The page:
"Many have never been out of their state," Davies said. "They meet real people who have real needs, and they can be a part of helping them. That changes their perspective forever.
"For an entire week, they are challenged to look around and see the needs of others and participate in changing other people's worlds."
Davies will be leading a team encompassing three other students headed for World Changers projects in Alabama.
Colby Huftalen of First Baptist Church in Weston, Fla., who will serve as the team's music leader, just graduated from high school this spring. Although the 18-year-old is new to summer staff, he's a seasoned World Changer. Having accepted Christ at his first World Changers project, he's participated in eight projects during his middle school and high school years.
"I've enjoyed introducing my family and classmates to World Changers over the years and watching God work through them," Huftalen said. "I want to be a youth pastor. Hopefully this summer will help confirm my calling."
Simeon Bricker, a junior at the University of Missouri-Kansas City, serving as the audio-visual technician for one of the PowerPlant teams, is returning for a second summer.
"Seeing churches focused on their communities and reaching people with the love that Christ called us to is one of the main reasons I came back," said Bricker, a member of Strasburg (Mo.) Baptist Church. "My hope for the summer is that God would move in the hearts of students and give them a desire to go back to their own communities and live out what they learned at PowerPlant."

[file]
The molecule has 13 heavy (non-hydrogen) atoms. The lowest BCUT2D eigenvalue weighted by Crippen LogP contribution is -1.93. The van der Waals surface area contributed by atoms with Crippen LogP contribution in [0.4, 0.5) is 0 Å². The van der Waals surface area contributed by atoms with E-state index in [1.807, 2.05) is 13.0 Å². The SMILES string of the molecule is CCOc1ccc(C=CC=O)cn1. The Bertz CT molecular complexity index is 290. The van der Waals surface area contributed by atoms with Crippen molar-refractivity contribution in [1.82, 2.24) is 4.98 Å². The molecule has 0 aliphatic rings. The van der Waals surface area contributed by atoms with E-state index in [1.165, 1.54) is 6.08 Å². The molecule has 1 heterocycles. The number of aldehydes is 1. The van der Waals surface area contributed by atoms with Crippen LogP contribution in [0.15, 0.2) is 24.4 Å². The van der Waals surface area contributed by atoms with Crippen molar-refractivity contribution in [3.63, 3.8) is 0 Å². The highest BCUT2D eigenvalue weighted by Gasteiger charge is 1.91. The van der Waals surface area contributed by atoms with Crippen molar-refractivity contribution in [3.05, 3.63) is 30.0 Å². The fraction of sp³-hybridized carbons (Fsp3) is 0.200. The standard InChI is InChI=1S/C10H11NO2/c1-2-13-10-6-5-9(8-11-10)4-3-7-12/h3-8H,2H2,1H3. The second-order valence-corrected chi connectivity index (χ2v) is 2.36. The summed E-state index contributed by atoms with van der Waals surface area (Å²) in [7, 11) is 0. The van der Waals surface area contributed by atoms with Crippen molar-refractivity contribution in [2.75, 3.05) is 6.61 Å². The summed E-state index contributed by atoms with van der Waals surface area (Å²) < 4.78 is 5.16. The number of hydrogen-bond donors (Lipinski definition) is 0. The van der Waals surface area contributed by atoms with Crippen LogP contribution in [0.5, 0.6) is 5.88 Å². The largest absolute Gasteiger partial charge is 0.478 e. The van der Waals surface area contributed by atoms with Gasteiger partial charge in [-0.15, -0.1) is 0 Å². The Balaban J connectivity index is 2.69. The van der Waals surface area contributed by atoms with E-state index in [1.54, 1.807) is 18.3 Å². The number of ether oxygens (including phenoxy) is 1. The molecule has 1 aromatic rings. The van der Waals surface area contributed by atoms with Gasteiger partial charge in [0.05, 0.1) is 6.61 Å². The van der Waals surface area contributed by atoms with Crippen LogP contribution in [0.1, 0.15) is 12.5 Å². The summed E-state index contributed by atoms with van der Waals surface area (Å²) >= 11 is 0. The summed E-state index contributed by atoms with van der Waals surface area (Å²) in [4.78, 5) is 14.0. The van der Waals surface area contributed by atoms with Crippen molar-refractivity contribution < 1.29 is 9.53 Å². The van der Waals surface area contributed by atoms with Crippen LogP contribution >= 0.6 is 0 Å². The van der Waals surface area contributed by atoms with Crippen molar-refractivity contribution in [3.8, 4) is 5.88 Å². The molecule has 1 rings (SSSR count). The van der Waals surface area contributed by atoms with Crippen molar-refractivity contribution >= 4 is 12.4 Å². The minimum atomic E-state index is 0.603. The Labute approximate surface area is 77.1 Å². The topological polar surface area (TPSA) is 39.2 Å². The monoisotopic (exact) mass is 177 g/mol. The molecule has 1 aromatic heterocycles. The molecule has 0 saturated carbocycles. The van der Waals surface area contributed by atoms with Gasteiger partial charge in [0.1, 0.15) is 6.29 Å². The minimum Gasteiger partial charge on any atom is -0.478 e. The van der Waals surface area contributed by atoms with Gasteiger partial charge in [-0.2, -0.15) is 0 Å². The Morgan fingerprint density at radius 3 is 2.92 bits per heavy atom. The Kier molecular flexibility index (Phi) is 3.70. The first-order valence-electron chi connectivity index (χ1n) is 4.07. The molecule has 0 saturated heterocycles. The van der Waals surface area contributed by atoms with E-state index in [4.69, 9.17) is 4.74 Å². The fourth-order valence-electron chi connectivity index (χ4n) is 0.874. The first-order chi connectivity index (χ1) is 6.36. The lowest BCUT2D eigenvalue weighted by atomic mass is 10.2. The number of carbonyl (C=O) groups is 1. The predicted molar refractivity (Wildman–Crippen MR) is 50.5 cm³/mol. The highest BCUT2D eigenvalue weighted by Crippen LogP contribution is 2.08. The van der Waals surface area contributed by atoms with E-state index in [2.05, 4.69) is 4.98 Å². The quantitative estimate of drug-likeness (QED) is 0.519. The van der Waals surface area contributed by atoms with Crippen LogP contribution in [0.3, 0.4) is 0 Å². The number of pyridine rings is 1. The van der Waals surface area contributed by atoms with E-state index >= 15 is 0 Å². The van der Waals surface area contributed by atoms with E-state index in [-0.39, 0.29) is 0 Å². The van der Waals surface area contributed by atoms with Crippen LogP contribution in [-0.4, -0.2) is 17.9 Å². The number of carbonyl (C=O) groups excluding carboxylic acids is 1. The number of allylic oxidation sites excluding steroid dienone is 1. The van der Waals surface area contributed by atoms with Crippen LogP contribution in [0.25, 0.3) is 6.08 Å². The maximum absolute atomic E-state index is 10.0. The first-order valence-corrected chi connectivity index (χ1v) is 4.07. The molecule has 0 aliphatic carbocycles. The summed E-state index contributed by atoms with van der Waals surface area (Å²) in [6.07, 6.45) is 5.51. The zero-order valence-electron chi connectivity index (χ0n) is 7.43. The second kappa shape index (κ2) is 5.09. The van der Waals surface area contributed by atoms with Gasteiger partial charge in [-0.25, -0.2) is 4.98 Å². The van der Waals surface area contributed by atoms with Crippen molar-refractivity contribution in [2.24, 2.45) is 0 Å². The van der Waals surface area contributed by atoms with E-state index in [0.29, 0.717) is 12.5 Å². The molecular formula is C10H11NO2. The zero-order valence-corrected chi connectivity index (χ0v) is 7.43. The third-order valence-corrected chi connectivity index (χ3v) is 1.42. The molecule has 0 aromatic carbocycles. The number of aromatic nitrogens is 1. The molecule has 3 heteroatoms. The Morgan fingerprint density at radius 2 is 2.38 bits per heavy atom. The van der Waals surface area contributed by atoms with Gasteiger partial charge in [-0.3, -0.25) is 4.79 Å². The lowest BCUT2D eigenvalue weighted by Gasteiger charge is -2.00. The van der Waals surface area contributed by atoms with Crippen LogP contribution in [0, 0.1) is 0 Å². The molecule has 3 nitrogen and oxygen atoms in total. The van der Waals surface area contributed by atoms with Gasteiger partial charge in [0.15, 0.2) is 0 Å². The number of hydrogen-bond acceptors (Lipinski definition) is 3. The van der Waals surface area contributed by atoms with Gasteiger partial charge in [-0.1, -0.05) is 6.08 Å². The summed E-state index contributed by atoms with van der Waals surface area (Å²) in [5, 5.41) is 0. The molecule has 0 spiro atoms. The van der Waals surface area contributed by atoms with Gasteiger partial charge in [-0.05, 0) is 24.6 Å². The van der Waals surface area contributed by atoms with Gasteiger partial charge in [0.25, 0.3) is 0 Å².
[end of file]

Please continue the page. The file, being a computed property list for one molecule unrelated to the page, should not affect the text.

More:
Bricker's passion for seeing Christians awaken to the needs of the mission field has spilled over into his college coursework as a studio art major.
"I'd like to use multi-media to bring missions to life," he said, "and let people have a view of what's going on in the world through missions."
The student missionaries spent nearly two weeks in training at Truett-McConnell College in Cleveland, Ga., with Richard Ross, professor of student ministry at Southwestern Baptist Theological Seminary in Fort Worth, Texas, as the speaker during worship sessions.
Ross has had a rich history with World Changers since attending his first project in Alaska in the late 1990s.
He challenged the summer staff to "lead students to a radically different view of God's call."
"It's not just about living for Christ," Ross said. "It's about allowing Him to live in me and through me to bring His Kingdom more on earth."
Ross described Christians as vessels to be used by God to carry His Son Jesus and the Good News of Christ's Kingdom to the rest of the world.
"If a loss of passion for missions is a primary crisis in the SBC, then students leaving the church after high school is a secondary crisis," Ross said. "But if churches send out students on the greatest and hardest challenge of their young lives, and they see Christ at work with their own eyes, and they rub shoulders with great Christian missionaries and leaders, losing them when they get home does not seem likely.
"I really believe young people could be the spark of the next revival," Ross said. "I want you to consider being on the frothy edge of a tsunami if God chooses to start a movement with your generation."
Carol Pipes is a writer for the North American Mission Board.